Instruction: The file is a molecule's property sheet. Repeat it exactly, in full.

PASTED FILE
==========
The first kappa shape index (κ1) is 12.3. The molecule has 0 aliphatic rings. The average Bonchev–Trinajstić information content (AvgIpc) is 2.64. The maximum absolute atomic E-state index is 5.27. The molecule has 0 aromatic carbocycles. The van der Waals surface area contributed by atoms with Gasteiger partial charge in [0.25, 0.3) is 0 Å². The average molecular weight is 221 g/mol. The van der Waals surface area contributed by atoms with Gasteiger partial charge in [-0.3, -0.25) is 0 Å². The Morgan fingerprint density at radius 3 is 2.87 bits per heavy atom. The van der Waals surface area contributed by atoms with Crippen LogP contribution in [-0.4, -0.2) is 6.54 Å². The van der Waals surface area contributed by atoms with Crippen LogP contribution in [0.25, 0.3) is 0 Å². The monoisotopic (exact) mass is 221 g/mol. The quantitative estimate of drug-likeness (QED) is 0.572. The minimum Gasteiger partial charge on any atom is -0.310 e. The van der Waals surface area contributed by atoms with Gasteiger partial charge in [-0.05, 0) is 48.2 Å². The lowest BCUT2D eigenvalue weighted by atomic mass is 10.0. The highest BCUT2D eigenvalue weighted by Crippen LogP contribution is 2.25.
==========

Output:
The first kappa shape index (κ1) is 12.3. The molecule has 0 aliphatic rings. The average Bonchev–Trinajstić information content (AvgIpc) is 2.64. The maximum absolute atomic E-state index is 5.27. The molecule has 0 aromatic carbocycles. The van der Waals surface area contributed by atoms with Gasteiger partial charge in [0.25, 0.3) is 0 Å². The average molecular weight is 221 g/mol. The van der Waals surface area contributed by atoms with Gasteiger partial charge in [-0.3, -0.25) is 0 Å². The Morgan fingerprint density at radius 3 is 2.87 bits per heavy atom. The van der Waals surface area contributed by atoms with Crippen LogP contribution in [-0.4, -0.2) is 6.54 Å². The van der Waals surface area contributed by atoms with Crippen LogP contribution in [0.25, 0.3) is 0 Å². The monoisotopic (exact) mass is 221 g/mol. The quantitative estimate of drug-likeness (QED) is 0.572. The minimum Gasteiger partial charge on any atom is -0.310 e. The van der Waals surface area contributed by atoms with Gasteiger partial charge in [-0.05, 0) is 48.2 Å². The lowest BCUT2D eigenvalue weighted by atomic mass is 10.0. The highest BCUT2D eigenvalue weighted by Crippen LogP contribution is 2.25.